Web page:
Isak Dinesen was the pseudonym used by the Danish author Karen Dinesen Blixen-Finecke (1885-1962). Her stories place her among Denmark's greatest authors.
Karen Dinesen Blixen-Finecke
Isak Dinesen was born on April 17, 1885, the daughter of a wealthy landowner, adventurer, and author. In 1914 she went to Africa, married, and bought a coffee plantation. After her divorce in 1921 she managed the plantation alone until economic disaster forced her to return to Denmark in 1931, where she lived the rest of her life on the family estate, Rungstedlund, near Copenhagen.
The years in Africa were the happiest of Dinesen's life, for she felt, from the first, that she belonged there. Had she not been forced to leave, she wrote later, she would not have become an author. In the dark days just before leaving, she began to write down some of the stories she had told to her friends among the colonists and natives. She wrote in English, the language she used in Africa. Her books usually appeared simultaneously in America, England, and Denmark, written in English and then rewritten in Danish.
Dinesen's first collection, Seven Gothic Tales, appeared in America in 1934, where it was a literary sensation, immediately popular with both critics and public. The Danish critical reaction was cool. Danish literature was still dominated by naturalism, as it had been for the past 60 years, and her work was a reaction against this sober, realistic fiction of analysis.
Dinesen's second book, Out of Africa (1937), a brilliant recreation of her African years, was a critical and popular success wherever it appeared. Although it has little in common, stylistically and formally, with her stories, it describes the experiences which formed her views about life and art. The third central work in her authorship, Winter's Tales, appeared in 1942.
A characteristic of Dinesen's works is the sense that the reader is listening to a storyteller. She wanted to revive in her "listeners" the primitive love of mystery that she found in her African audience, which she felt was like the audiences that listened to Homer, the Old Testament stories, the Arabian Nights, and the sagas (elements from all of which she skillfully wove into her stories). She attempted to reawaken the sense of myth and, with myth, the sense of man's tragic grandeur, which she felt had been lost.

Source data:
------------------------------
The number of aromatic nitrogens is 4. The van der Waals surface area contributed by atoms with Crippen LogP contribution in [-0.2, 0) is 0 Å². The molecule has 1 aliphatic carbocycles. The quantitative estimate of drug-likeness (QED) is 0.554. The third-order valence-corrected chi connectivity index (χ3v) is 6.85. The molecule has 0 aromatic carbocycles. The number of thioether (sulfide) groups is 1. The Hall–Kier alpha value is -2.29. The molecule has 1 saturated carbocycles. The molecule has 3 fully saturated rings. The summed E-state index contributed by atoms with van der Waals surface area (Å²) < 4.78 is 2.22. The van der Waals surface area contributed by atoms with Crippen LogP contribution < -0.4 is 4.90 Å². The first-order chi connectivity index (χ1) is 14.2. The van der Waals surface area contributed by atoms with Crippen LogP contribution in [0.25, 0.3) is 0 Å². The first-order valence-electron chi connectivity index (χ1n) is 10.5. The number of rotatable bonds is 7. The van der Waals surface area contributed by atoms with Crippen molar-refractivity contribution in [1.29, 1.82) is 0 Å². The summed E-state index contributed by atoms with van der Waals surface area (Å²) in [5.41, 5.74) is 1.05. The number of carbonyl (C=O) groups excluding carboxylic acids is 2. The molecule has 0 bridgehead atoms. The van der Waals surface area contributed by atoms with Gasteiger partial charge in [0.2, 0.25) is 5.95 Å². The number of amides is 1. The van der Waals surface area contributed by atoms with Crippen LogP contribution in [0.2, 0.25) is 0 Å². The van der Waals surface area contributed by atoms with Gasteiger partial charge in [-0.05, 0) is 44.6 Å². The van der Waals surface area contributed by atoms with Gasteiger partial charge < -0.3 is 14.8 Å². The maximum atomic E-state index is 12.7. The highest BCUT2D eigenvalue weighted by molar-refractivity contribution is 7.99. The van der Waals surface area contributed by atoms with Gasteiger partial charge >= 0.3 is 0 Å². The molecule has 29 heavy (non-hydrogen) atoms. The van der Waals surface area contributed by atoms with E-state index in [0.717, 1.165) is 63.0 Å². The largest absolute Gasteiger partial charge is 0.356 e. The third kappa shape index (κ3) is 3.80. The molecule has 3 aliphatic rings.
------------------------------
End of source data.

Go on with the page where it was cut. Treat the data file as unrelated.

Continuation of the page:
Fifteen years after Winter's Tales, Dinesen published Last Tales (1957), containing some of her finest stories. This volume includes "The Cardinal's First Tale," an excellent defense of her art and a critique of naturalism. In 1958 appeared Anecdotes of Destiny. Her last book, Shadows on the Grass (1961), is a pendant to Out of Africa.
Dinesen was the first Danish author to achieve world fame since Hans Christian Andersen and Søren Kierkegaard. Her influence on Danish literature was especially strong in the 1950s when, through her stories and personal contact, she was an inspiration to younger authors searching for new means of expression. She died on Sept. 6, 1962.
Further Reading on Karen Dinesen Blixen-Finecke
Useful studies of Dinesen in English are Eric O. Johannesson, The World of Isak Dinesen (1961), and Robert Langbaum, The Gayety of Vision: A Study of Isak Dinesen's Art (1964).
Additional Biography Sources
Dinesen, Thomas, My sister, Isak Dinesen, London: Joseph, 1975.
Migel, Parmenia, Tania: a biography and memoir of Isak Dinesen: first published as Titania, New York: McGraw-Hill, 1987, 1967.
Pelensky, Olga Anastasia, Isak Dinesen: the life and imagination of a seducer, Athens: Ohio University Press, 1991.
Thurman, Judith, Isak Dinesen: the life of a storyteller, New York, N.Y.: St Martin's Press, 1982.
Henriksen, Aage, Isak Dinesen/Karen Blixen: the work and the life, New York: St. Martin's Press, 1988.